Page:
By Devender Singh Aswal
A petition has been filed in the Delhi High Court alleging inaction in filling the constitutional post of the Deputy Speaker of the Lok Sabha. Obviously, the petitioner is concerned as there has been an unconscionable delay of over 28 months in the election of the Deputy Speaker.
Article 93 of the Constitution casts an obligation that “the House of the People shall, as soon as may be, choose two members of the House to be respectively Speaker and Deputy Speaker thereof, and so often as the office of Speaker and Deputy Speaker becomes vacant, the House shall choose another member” to fill the vacancy. The expression used is “shall” and not “may” which, as per the cardinal principle of statutory interpretation, leaves no shred of discretion left with the House.
The posts are considered so important that the makers of the Constitution provided not only for choosing the Speaker and the Deputy Speaker as early as possible but made it mandatory for the House to choose another Speaker or Deputy Speaker, as the case may, if any of the post becomes vacant.
The expression, “as soon as may be” cannot be construed that these constitutional posts remain vacant for years indefinitely. The House consists of members and it is for the government, commanding majority in the House, to hold election to these constitutional posts so as to avoid any constitutional void.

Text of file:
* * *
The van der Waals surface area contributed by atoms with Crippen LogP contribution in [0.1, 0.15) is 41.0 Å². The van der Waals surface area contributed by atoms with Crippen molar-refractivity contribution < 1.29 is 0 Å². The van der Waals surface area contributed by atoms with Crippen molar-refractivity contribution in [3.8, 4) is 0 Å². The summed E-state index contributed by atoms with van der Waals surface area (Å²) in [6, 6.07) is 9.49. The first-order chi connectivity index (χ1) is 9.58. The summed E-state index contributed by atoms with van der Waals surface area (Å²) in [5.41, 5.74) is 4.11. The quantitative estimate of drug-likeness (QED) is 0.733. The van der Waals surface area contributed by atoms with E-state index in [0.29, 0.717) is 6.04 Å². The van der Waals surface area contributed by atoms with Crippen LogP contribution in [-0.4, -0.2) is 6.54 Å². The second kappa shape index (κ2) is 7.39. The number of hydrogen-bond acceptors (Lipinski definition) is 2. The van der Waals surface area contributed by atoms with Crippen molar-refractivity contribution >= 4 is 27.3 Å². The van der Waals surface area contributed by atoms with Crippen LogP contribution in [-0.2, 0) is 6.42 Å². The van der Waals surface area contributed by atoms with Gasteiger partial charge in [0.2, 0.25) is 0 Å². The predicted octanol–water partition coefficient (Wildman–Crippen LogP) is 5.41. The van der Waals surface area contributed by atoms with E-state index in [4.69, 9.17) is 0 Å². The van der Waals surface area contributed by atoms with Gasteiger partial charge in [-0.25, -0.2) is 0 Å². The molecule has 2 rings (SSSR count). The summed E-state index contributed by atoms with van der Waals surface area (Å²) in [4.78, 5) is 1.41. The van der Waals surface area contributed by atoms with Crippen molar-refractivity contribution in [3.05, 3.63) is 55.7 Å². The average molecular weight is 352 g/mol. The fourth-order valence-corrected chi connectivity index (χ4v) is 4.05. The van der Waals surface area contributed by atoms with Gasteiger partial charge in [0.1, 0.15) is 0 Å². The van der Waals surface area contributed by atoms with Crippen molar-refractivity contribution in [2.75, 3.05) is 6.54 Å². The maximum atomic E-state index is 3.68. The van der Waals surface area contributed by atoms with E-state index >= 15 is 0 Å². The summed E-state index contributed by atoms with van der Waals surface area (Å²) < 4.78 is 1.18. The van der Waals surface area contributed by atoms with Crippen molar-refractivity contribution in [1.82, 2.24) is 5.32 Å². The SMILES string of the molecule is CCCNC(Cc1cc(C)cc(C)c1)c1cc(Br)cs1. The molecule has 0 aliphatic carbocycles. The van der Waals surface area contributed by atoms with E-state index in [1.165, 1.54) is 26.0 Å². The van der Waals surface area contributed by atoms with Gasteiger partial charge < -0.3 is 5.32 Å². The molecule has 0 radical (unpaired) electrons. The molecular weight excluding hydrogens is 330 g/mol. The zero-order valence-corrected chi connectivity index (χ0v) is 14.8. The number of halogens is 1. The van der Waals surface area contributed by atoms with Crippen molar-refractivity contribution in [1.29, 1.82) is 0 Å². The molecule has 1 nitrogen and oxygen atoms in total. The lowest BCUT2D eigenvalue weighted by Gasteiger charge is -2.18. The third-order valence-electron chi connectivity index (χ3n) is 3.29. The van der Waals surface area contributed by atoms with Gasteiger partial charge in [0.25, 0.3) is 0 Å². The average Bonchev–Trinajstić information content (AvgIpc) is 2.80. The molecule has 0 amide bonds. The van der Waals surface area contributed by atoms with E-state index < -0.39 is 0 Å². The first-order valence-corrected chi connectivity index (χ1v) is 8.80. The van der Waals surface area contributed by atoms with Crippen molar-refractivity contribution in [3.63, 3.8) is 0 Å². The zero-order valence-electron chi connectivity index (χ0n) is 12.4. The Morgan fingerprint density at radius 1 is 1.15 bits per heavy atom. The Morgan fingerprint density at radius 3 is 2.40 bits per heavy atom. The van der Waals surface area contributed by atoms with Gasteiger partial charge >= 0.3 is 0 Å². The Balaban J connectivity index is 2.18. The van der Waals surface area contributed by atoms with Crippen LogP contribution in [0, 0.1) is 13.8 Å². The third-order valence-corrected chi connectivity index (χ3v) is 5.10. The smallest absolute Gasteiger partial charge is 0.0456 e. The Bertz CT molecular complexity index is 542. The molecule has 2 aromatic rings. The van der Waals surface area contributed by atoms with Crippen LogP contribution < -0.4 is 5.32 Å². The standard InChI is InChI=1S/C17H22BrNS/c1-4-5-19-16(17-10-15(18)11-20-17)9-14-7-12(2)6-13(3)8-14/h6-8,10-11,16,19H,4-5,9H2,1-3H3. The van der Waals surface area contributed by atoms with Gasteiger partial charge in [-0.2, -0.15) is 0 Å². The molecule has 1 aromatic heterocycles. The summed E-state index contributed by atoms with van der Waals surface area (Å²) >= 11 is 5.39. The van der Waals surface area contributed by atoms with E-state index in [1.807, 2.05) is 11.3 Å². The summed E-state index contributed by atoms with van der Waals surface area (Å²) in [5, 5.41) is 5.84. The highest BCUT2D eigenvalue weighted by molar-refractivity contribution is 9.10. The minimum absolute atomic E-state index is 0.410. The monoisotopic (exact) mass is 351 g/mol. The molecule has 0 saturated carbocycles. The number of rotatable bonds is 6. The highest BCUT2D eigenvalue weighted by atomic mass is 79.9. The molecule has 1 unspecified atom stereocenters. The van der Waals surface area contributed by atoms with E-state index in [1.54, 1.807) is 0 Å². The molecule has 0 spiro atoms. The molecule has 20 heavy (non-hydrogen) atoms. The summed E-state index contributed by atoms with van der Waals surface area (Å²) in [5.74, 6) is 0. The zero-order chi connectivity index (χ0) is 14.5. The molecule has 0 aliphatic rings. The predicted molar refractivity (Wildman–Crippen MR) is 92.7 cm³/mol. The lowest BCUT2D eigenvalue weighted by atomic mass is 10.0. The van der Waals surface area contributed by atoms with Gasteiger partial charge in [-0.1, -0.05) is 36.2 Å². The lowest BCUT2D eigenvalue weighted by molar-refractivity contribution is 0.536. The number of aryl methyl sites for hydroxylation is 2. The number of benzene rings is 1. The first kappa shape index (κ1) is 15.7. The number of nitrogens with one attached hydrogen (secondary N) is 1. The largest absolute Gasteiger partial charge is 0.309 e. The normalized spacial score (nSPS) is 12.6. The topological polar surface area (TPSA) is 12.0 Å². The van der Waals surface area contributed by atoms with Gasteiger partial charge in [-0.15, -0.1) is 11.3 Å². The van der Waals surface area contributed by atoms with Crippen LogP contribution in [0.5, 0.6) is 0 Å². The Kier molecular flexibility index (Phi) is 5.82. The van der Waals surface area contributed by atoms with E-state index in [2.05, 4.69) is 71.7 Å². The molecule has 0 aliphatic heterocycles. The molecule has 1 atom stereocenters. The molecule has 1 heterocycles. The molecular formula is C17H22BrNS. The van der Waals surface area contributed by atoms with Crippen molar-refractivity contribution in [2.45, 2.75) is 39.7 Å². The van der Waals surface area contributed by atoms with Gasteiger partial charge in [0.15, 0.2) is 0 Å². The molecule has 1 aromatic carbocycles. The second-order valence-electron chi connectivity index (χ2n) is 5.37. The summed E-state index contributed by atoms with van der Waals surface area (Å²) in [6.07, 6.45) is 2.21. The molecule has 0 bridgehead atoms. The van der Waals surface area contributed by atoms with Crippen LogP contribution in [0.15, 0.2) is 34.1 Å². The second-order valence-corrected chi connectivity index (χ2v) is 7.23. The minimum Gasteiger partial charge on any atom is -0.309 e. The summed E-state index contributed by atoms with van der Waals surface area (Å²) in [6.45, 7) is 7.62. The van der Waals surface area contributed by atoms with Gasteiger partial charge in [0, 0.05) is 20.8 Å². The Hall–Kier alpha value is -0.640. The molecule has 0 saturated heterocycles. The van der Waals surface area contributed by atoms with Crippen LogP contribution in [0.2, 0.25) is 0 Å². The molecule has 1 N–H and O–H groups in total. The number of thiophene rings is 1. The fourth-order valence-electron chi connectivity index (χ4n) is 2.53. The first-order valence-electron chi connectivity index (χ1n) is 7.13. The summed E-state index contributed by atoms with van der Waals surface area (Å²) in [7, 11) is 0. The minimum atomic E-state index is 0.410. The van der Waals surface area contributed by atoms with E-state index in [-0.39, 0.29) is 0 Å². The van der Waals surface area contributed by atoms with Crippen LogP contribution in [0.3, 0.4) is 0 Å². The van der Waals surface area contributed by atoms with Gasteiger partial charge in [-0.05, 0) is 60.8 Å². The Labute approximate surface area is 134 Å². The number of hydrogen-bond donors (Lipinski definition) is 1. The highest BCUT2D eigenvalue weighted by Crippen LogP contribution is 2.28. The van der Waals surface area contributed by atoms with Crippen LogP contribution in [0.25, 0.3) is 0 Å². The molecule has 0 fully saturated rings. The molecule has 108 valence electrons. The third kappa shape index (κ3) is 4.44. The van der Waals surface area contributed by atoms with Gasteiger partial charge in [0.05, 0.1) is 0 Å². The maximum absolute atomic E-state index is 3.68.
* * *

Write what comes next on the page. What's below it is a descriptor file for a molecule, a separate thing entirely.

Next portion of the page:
The post of Deputy Speaker, as per well-established parliamentary convention, goes to the Opposition. The foundation of this laudable convention started way back in 1956. The Lok Sabha had Deputy Speakers like Sardar Hukum Singh, GG Swell, Shivraj Patil, S Malikarjunaiah, Suraj Bhan, PM Sayeed, Charanjit Singh Atwal, Kariya Munda and Dr M Thambi Durai who did not belong to the ruling party.
During the last session when some members raised the issue about the prolonged delay in the election of the Deputy Speaker, the Speaker deftly observed that it was not in his power. Under Rule 8 of the Rules of Procedure and Conduct of Business in the Lok Sabha, “the election of the Deputy Speaker shall be held on such date as the Speaker may fix”.
However, the fact of the matter is the date for holding election to the post of Deputy Speaker is fixed at the initiative of the government. The government plays a decisive role as it commands majority in the House. It may have behind-the-curtain consultation and help in the election of a candidate who may be, though from the Opposition, but not from the principal Opposition party. So, the government has the leeway by virtue of its numerical majority to contrive a situation in which the post may go to a mellowed-in-tuned-Opposition rather than the dominant Opposition.
The Deputy Speaker discharges the functions of the Speaker in his absence. He is not subordinate to the Speaker. He holds an independent constitutional post and is answerable to the House and can be removed by the House only. He has the same powers as of the Speaker when presiding over the sitting of the House and no appeal lies against his rulings given in the House and cannot be reopened by anyone. In the absence of the Speaker or due to vacancy in the office of the Speaker, the Deputy Speaker performs the duties of his office.